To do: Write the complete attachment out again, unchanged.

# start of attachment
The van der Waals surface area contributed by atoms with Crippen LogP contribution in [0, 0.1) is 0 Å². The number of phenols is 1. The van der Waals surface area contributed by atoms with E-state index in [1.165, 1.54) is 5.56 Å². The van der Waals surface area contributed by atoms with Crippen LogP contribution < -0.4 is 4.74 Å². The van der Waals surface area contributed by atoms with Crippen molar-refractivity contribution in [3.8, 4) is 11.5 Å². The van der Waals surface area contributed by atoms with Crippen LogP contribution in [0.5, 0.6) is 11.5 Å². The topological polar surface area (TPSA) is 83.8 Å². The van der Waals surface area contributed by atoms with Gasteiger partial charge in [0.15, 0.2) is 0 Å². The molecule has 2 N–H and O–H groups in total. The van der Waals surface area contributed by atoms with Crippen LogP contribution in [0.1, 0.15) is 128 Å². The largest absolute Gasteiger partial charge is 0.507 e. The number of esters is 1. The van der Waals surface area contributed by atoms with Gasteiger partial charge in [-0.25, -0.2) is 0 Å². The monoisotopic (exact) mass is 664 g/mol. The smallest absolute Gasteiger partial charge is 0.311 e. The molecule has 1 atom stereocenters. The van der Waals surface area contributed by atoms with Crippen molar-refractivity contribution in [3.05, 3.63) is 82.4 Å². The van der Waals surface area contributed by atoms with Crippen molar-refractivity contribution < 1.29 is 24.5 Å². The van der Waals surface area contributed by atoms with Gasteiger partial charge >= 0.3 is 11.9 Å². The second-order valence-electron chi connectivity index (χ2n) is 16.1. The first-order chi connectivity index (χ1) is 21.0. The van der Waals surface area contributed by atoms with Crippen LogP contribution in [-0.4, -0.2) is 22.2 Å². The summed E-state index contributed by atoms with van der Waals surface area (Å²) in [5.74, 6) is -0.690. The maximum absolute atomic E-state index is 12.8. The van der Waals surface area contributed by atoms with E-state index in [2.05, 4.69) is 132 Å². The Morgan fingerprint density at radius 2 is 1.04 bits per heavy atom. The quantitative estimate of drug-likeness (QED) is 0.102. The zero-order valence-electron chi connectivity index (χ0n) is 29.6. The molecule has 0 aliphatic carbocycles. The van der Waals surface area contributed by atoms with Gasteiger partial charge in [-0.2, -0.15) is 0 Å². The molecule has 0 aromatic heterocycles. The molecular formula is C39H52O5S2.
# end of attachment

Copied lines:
The van der Waals surface area contributed by atoms with Crippen LogP contribution in [0, 0.1) is 0 Å². The number of phenols is 1. The van der Waals surface area contributed by atoms with E-state index in [1.165, 1.54) is 5.56 Å². The van der Waals surface area contributed by atoms with Crippen LogP contribution < -0.4 is 4.74 Å². The van der Waals surface area contributed by atoms with Crippen molar-refractivity contribution in [3.8, 4) is 11.5 Å². The van der Waals surface area contributed by atoms with Crippen LogP contribution in [0.5, 0.6) is 11.5 Å². The topological polar surface area (TPSA) is 83.8 Å². The van der Waals surface area contributed by atoms with Gasteiger partial charge in [0.15, 0.2) is 0 Å². The molecule has 2 N–H and O–H groups in total. The van der Waals surface area contributed by atoms with Crippen LogP contribution in [0.1, 0.15) is 128 Å². The largest absolute Gasteiger partial charge is 0.507 e. The number of esters is 1. The van der Waals surface area contributed by atoms with Gasteiger partial charge in [-0.25, -0.2) is 0 Å². The monoisotopic (exact) mass is 664 g/mol. The smallest absolute Gasteiger partial charge is 0.311 e. The molecule has 1 atom stereocenters. The van der Waals surface area contributed by atoms with Crippen molar-refractivity contribution in [3.05, 3.63) is 82.4 Å². The van der Waals surface area contributed by atoms with Crippen molar-refractivity contribution < 1.29 is 24.5 Å². The van der Waals surface area contributed by atoms with Gasteiger partial charge >= 0.3 is 11.9 Å². The second-order valence-electron chi connectivity index (χ2n) is 16.1. The first-order chi connectivity index (χ1) is 21.0. The van der Waals surface area contributed by atoms with Crippen LogP contribution in [-0.4, -0.2) is 22.2 Å². The summed E-state index contributed by atoms with van der Waals surface area (Å²) in [5.74, 6) is -0.690. The maximum absolute atomic E-state index is 12.8. The van der Waals surface area contributed by atoms with E-state index in [2.05, 4.69) is 132 Å². The Morgan fingerprint density at radius 2 is 1.04 bits per heavy atom. The quantitative estimate of drug-likeness (QED) is 0.102. The zero-order valence-electron chi connectivity index (χ0n) is 29.6. The molecule has 0 aliphatic carbocycles. The van der Waals surface area contributed by atoms with Gasteiger partial charge in [-0.2, -0.15) is 0 Å². The molecule has 0 aromatic heterocycles. The molecular formula is C39H52O5S2.